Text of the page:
The shire's water catchment may continue to suffer for years after ground was laid bare from the summer bushfires and flooding rains washed sediment in Eurobodalla Shire's creeks and rivers.
Eurobodalla Shire Council said its sustainability team was working to control water catchment inputs, including sediment, ash and organic material to help ensure water quality and protect our aquatic environments and aquaculture industry.
Immediately following the fires, the council said it worked with South East Local Land Services to undertake training sessions for landholders, Local Aboriginal Land Councils, Landcare groups and contractors on how best to control erosion. This included the installation of coir logs or fencing, sand bags, positioning logs and root balls and reshaping banks and sediment ponds.
The council said erosion was likely to continue for some years, and areas that were unlikely to regenerate quickly on their own were candidates for strategic planting to foreshore planting. Weed control would also play an import role into the future, helping to minimise competition with native species in vulnerable areas.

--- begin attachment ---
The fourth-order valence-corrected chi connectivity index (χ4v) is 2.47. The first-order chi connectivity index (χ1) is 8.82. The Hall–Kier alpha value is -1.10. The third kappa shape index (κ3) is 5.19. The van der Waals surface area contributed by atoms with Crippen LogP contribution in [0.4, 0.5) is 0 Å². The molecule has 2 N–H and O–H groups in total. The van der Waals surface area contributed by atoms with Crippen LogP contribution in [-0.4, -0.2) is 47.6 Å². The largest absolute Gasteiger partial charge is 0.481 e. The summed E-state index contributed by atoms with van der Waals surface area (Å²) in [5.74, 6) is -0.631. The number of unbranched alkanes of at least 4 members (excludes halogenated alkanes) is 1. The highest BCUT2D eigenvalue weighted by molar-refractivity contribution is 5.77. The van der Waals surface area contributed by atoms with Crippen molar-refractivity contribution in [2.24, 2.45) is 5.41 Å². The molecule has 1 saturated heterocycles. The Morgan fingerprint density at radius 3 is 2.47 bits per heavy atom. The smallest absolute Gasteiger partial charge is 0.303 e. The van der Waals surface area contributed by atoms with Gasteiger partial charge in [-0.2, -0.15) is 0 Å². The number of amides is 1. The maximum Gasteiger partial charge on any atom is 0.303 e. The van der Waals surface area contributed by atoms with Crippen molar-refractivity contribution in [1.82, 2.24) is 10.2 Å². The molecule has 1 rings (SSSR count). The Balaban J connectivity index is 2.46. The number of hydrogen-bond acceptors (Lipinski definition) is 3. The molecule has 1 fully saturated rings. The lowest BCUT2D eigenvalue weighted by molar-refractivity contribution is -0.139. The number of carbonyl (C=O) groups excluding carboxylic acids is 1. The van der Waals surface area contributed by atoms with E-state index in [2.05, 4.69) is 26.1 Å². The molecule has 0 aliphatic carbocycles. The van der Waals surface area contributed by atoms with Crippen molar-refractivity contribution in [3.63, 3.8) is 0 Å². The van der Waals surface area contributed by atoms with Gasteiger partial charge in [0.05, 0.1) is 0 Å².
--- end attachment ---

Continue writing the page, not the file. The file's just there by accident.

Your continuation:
These actions would stabilise soil in water catchments by encouraging vegetative regrowth and slowing water flow. On top of environmental protections, the shire's drinking water supply, fisheries and oyster industries, and recreation and tourism industries would benefit, the council said.
To assist, the council said it has applied for funds from the NSW Department of Planning Industry and Environment, Coastal and Estuary Grant Program for Bushfire Affected Coastal Waterways, and was working with neighbouring Shoalhaven and Bega Valley Shire Councils in a region-wide approach to waterway restoration. Both the council and the NSW Government have planned additional water quality sampling and installation of remote data collectors that automatically record changes in water quality, providing a better understanding of the impact of bushfire on coastal waterways and the effectiveness of our actions in targeted areas, the council said.
For more information on the Eurobodalla Shire's natural environment and the work the council is doing to protect it, visit https://www.esc.nsw.gov.au/living-in/natural-environment.